British Polio remaps approach to Post Polio Syndrome at OT Show
The British Polio Fellowship is attending the Occupational Therapy (OT) Show on the 23-24 November at Birmingham’s NEC. From stand I61, the national charity will be directly targeting healthcare professionals as part of making a real difference to those living with Post-Polio Syndrome (PPS).
The British Polio Fellowship will be taking the opportunity to join forces with Remap on stand I51, a charity specialising in creating custom equipment for people with disabilities; while Dr Robin Luff, the Chair of The British Polio Fellowship Expert Panel, will give a speech on 23 November in the Innovation theatre entitled Post-Polio Syndrome: a guide to management for health care professionals.
“The OT Show is the perfect platform to share our message on PPS with organisations and individuals capable of making a difference to the lives of our members and the 120,000 people in the UK living with PPS,” said CEO of The British Polio Fellowship, Ted Hill, MBE. “Many Occupational Therapists work with PPS patients, so with4,500 in attending, we are expecting a lot of interest in Robin’s presentation on Tuesday.”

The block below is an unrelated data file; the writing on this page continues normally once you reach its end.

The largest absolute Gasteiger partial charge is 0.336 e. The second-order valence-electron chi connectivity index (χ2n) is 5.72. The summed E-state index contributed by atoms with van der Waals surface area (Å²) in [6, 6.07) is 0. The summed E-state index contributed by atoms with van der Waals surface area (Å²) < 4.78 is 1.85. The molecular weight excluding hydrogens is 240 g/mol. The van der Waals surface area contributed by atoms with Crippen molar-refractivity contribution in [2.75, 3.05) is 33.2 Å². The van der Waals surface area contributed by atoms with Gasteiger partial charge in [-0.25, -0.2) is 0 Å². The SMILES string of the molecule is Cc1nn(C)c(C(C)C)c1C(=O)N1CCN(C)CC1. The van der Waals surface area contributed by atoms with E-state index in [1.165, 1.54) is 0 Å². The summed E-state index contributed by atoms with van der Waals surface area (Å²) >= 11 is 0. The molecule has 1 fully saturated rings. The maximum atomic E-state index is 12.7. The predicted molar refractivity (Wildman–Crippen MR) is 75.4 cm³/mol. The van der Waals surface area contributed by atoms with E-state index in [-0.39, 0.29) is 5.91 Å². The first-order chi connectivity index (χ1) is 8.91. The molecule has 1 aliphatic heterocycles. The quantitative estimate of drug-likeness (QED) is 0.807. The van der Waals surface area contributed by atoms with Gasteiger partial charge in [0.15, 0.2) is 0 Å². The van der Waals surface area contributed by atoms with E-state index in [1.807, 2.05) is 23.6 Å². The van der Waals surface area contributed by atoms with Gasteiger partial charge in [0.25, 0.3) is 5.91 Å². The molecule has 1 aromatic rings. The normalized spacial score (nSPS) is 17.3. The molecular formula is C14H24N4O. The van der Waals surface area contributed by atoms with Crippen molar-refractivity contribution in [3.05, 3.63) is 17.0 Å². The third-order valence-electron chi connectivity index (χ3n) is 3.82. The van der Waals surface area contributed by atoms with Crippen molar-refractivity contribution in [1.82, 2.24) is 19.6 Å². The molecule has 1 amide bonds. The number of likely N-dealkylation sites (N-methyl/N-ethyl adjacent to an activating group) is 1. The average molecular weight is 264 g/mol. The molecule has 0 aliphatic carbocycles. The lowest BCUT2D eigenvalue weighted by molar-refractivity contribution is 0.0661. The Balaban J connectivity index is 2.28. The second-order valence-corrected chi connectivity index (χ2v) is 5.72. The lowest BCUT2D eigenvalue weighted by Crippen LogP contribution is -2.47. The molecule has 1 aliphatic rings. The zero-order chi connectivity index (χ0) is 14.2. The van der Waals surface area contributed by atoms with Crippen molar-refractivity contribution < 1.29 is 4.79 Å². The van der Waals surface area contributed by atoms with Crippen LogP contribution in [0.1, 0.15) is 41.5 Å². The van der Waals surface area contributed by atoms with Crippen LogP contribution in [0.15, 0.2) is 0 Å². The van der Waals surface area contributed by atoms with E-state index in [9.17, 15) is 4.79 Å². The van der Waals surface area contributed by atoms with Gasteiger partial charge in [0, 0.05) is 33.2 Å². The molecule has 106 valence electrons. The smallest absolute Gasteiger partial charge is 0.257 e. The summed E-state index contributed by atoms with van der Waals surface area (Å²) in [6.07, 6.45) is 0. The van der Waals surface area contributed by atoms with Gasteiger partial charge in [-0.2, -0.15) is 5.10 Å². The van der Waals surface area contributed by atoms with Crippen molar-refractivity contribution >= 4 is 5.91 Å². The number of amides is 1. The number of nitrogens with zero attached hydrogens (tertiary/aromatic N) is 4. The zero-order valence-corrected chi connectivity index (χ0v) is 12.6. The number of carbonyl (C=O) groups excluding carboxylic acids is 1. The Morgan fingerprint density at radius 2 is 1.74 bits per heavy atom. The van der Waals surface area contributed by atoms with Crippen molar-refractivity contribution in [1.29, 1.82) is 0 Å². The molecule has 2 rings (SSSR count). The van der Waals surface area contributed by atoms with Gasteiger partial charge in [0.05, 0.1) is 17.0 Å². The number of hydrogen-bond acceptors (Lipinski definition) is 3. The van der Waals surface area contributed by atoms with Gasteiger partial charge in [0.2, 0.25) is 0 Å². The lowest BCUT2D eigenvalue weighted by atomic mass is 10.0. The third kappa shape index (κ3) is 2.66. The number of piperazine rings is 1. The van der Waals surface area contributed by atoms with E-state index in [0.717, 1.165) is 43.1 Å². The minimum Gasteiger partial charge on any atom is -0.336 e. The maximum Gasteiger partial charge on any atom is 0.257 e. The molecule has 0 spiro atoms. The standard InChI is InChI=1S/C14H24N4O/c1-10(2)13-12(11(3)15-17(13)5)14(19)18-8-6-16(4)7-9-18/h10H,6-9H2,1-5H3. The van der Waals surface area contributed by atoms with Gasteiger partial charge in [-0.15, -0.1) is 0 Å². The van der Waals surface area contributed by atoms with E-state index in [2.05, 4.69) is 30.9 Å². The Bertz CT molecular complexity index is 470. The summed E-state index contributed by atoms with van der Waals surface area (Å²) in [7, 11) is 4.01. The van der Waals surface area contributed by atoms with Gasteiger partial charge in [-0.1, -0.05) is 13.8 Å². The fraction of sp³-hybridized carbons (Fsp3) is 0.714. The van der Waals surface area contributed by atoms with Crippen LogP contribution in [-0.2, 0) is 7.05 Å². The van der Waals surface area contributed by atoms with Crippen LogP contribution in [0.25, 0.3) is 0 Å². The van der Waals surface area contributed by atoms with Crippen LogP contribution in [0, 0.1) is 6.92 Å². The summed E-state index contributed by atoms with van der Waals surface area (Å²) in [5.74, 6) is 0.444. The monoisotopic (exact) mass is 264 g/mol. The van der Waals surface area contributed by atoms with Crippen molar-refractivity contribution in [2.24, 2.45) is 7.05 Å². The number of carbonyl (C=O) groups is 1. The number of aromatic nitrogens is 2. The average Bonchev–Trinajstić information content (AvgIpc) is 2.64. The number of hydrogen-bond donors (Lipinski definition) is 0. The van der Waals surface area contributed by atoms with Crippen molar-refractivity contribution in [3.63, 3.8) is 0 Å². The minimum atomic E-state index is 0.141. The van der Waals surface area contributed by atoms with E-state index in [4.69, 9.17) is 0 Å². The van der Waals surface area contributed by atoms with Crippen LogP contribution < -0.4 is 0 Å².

With only 55 per cent of GPs able to recognise the symptoms of PPS and 18 per cent admitting not knowing how to manage PPS when diagnosed, the British Polio Fellowship takes every opportunity to connect with health care professionals to address both issues. Dr Luff’s speech will be supplemented by copies of Post-Polio Syndrome: A Guide to management for health care professionals being available from stand 161.
The OT Show boasts a choice of over 100 lectures and seminars, with world-renowned speakers and experts like Dr Luff set to attend, plus over 300 trade exhibitors and suppliers in attendance.
“I met with Remap in July and they love making things for those with disabilities; while our partnership with London Orthotic Consultancy is helping PPS patients to walk independently,’” said British Polio Fellowship Marketing Communications Officer Kripen Dhrona. “The OT Show helps us build on these relationships and establish new ones to help people with PPS receive the support and they need to live independent lives.”